I think people would still want to see it You've created many successful works of art, both your game series and your novels. Now this may be a hard question, but do you have a personal favourite of the works that you have made?
That's easy. It has to be my novel, Sun Bleached Winter. I've made and released a lot of games, but this is my first novel published. It holds a special place in my heart.
Of my games, Legionwood 2 is my personal favourite, simply because it's the most polished, but I love them all equally
You got a few good reviews on Sun Bleached Winter. From Portland Book Review and HorrorPalace.com. You're out there!
Yeah, you're right. It blows my mind to think that anyone's even read it! I'm currently planning a sequel, but between my game projects and university stuff, there isn't much time to write it
So, what are you currently working on?
Legionwood: Tale of The Two Swords
Legionwood: Tale of The Two Swords
I've got two projects currently in development: Legionwood 2, which only has the last Act left to do, and One Night 4, which is considerably less complete. One Night 4 recently generated a bit of money via an Indiegogo drive, which allowed me to purchase some much needed resources to resume development.
My current plan is to finish Legionwood 2 some time this year, and then get to work on One Night 4. It shouldn't take as long to complete as Legionwood 2. Then I'd love to work on my next novel. I'm planning to spend October pumping out 2000 words a day to get it done
2000 words a day! That's quite a bit. Stephen King says he writes 2000 words a day, "and only under dire circumstances do I allow myself to shut down before I get my 2,000 words." He says, "If I don’t write every day, the characters begin to stale off in my mind—they begin to seem like characters instead of real people."
That's true. I think anyone who intends to write for a career needs to get into the habit of writing a certain amount of words a day. 2000 words is nothing if you're a professional writer -- writing just becomes second nature, and it'll be done in a few hours.
Stephen King is one of my favourite authors. I think he has a lot of advice worth listening to.
I've heard that you write a lot of the stuff you do on the fly. Is there a standard plot structure that you write your RPGs/novels off, like a skeleton of ideas/research that you do before starting, or do you just write as you go?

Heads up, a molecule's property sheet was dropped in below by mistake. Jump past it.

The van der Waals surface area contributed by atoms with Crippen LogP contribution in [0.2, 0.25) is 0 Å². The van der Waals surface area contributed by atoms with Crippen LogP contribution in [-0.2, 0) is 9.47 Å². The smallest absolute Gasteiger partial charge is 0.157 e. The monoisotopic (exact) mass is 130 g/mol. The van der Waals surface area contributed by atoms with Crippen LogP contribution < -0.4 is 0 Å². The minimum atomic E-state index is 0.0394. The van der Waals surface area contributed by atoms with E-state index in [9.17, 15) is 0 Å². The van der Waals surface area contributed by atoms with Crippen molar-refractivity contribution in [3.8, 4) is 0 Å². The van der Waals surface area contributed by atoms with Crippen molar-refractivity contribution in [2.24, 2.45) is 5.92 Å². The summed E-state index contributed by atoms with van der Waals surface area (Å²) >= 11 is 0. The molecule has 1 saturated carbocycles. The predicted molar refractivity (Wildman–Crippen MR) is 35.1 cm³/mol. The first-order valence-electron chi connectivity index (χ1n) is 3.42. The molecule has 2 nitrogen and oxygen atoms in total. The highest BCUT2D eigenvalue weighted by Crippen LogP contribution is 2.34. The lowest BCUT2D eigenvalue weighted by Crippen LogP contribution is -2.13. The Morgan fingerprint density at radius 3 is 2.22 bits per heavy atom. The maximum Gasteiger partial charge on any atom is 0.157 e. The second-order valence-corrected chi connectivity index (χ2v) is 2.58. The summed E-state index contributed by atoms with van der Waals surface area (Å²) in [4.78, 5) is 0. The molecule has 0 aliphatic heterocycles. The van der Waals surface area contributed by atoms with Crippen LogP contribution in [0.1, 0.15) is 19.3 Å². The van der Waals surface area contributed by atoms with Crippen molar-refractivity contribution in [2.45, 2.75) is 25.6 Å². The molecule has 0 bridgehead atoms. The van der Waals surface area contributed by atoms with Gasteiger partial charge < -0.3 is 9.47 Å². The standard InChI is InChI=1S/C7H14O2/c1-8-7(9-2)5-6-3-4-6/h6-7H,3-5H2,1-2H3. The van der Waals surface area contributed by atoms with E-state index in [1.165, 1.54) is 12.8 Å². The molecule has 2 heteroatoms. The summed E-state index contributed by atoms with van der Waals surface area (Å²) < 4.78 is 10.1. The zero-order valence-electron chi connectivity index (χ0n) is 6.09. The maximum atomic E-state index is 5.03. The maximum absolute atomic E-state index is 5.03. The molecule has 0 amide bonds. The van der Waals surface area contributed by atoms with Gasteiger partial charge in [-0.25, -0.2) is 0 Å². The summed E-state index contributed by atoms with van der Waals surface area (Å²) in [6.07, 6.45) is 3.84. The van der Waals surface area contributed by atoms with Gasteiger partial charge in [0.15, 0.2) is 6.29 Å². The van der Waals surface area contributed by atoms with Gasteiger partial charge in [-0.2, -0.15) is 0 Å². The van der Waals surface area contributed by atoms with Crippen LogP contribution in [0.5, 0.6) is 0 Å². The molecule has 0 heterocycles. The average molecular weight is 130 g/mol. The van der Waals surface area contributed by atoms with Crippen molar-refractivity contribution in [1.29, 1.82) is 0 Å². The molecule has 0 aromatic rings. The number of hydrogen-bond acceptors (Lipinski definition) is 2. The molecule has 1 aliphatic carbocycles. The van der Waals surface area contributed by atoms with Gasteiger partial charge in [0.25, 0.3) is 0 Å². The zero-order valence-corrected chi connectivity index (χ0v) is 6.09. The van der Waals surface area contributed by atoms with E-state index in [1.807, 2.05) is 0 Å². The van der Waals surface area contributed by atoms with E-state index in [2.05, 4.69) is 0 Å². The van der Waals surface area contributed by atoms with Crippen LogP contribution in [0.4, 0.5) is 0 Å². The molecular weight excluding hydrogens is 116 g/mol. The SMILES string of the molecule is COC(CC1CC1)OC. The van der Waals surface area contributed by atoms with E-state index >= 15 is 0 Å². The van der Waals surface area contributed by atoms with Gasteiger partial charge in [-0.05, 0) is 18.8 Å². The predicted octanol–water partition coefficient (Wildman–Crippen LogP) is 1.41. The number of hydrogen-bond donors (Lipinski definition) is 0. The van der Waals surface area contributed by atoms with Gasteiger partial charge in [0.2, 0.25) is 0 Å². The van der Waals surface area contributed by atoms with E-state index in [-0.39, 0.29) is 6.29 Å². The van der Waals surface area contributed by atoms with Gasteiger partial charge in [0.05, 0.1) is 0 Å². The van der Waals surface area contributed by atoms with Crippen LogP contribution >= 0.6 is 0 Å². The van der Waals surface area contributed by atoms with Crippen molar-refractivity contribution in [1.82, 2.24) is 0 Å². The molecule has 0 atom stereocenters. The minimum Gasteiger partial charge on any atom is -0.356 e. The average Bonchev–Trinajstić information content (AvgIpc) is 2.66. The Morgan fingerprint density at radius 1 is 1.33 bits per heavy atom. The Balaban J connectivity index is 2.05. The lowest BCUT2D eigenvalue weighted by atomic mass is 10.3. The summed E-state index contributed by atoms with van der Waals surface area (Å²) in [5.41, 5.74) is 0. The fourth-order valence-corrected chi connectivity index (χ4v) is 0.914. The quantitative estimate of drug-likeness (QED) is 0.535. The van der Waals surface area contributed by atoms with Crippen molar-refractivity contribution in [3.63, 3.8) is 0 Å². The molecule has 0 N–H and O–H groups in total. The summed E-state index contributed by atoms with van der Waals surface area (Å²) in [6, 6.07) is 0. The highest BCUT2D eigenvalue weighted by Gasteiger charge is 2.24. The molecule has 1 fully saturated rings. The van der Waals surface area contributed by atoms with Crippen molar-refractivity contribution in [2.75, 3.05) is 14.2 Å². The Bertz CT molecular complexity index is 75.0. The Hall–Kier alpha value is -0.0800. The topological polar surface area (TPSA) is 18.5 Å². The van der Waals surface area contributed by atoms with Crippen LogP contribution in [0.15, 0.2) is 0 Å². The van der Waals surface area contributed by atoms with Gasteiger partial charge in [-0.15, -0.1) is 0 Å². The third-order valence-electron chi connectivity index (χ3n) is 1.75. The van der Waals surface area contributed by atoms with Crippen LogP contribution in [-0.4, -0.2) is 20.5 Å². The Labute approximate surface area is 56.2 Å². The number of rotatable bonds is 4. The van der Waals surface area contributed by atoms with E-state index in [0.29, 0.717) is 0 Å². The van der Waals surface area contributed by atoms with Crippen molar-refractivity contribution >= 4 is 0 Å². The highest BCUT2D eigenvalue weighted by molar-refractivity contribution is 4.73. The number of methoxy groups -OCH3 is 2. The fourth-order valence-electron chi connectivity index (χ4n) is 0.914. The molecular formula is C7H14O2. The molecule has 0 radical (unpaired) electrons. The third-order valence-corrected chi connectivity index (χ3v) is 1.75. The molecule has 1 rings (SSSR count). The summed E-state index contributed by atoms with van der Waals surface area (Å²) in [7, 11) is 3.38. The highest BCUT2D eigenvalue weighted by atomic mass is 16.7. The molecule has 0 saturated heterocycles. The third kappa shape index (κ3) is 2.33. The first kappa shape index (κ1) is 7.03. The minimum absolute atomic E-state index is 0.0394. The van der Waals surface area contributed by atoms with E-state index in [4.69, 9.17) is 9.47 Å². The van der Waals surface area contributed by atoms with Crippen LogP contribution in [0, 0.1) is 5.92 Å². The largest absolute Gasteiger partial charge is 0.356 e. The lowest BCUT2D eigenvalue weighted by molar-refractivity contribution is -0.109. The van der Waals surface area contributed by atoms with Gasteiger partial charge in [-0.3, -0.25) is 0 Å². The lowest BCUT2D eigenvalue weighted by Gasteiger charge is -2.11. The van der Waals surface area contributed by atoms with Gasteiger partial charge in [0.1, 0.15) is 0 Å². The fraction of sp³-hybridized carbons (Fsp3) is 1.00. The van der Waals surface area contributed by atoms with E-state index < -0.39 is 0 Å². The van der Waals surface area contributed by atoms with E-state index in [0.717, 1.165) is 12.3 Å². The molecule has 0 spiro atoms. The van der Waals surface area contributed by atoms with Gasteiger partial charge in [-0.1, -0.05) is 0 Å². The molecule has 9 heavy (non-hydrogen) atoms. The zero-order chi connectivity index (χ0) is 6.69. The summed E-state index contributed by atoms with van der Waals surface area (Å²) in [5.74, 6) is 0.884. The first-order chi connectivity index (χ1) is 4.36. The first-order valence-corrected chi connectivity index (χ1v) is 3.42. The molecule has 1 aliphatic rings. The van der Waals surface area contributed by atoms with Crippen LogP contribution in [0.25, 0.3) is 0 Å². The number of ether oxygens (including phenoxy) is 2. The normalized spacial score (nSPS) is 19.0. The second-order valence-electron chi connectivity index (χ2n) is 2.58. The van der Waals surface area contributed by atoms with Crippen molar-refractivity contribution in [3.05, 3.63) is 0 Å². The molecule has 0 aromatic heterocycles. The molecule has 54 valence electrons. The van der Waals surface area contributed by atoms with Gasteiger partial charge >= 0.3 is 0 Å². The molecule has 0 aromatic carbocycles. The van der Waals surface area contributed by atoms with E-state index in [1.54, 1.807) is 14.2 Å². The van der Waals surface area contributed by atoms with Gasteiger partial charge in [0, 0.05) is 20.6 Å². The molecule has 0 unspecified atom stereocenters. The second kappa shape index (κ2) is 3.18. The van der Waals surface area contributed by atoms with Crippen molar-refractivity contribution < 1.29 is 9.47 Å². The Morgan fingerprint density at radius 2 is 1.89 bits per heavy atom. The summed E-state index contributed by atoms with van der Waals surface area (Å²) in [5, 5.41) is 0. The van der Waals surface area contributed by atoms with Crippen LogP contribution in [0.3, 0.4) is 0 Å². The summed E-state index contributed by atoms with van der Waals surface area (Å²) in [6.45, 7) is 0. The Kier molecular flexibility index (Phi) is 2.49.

Umm, it's kind of a little bit of planning and a little bit of not planning, if you get what I mean. I don't have any written plot outlines or design documents stored anywhere, but I have a rough idea of which direction a given story will go in my head and what the ending will be -- I basically flesh out the in between parts as I go.
No matter how hard I try, I just can't abide sticking to a plan. I tend to change my ideas a lot, and I find it's a lot more liberating to just write/develop as it comes naturally. I know where Legionwood 2 and One Night 4 will end, and what the basic game progression is for both, but the details will be made on the fly. This is the way I wrote my novel as well, except I went back and revised it after I was finished to make sure everything was consistent and fit together.
Last question: 5 favorites.
Legionwood 2: Rise of the Eternal Realm
Legionwood 2: Rise of the Eternal Realm
Jalapeno chillis. Seriously, I will probably get heart problems or something from the volume of these I eat.
Liam Neeson -- he was Qui-Gon Jinn and my father in Fallout. That deserves some respect.
Favorite ice-cream flavour?
Can't go wrong with haphazardly mashing them all together to see what it makes.
Favorite musical artist/style?
Unusually for someone born in the 90s, I love older music from the 70s and 80s. I also listen to a lot of video game music, particularly stuff by Nobuo Uematsu and Akira Yamaoka
Favorite day of the week?
Monday. I feed upon other people's negative emotions
Thanks Dark Gaia for your valuable feedback. You're awesome.
[This is the seventh part of a multi-part series that will be released every few days, whenever I get the chance. The other parts are Archeia, Gorlami, Mister Big T, Shaz, seita and Tsukihime. Visit Dark Gaia's site Dark Gaia Productions if you wish to find out more about the fabulous world of D. Robert Grixti.]